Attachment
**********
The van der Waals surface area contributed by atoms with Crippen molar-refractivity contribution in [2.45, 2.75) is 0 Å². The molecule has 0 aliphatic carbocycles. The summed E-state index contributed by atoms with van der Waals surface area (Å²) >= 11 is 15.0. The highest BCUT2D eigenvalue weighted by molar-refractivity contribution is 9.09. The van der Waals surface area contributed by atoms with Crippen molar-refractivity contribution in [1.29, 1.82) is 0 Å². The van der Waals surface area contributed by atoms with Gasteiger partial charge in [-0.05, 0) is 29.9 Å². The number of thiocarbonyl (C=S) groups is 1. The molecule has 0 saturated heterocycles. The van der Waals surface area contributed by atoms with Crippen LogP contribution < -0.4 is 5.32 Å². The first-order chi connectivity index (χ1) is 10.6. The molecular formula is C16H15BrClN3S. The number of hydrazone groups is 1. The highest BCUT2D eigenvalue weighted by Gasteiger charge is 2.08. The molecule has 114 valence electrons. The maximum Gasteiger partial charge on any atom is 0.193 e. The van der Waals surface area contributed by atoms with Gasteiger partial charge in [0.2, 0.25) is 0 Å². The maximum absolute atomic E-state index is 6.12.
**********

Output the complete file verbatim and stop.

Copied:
The van der Waals surface area contributed by atoms with Crippen molar-refractivity contribution in [2.45, 2.75) is 0 Å². The molecule has 0 aliphatic carbocycles. The summed E-state index contributed by atoms with van der Waals surface area (Å²) >= 11 is 15.0. The highest BCUT2D eigenvalue weighted by molar-refractivity contribution is 9.09. The van der Waals surface area contributed by atoms with Crippen molar-refractivity contribution in [1.29, 1.82) is 0 Å². The van der Waals surface area contributed by atoms with Gasteiger partial charge in [-0.05, 0) is 29.9 Å². The number of thiocarbonyl (C=S) groups is 1. The molecule has 0 saturated heterocycles. The van der Waals surface area contributed by atoms with Crippen LogP contribution < -0.4 is 5.32 Å². The first-order chi connectivity index (χ1) is 10.6. The molecular formula is C16H15BrClN3S. The number of hydrazone groups is 1. The highest BCUT2D eigenvalue weighted by Gasteiger charge is 2.08. The molecule has 114 valence electrons. The maximum Gasteiger partial charge on any atom is 0.193 e. The van der Waals surface area contributed by atoms with Gasteiger partial charge in [0.2, 0.25) is 0 Å². The maximum absolute atomic E-state index is 6.12.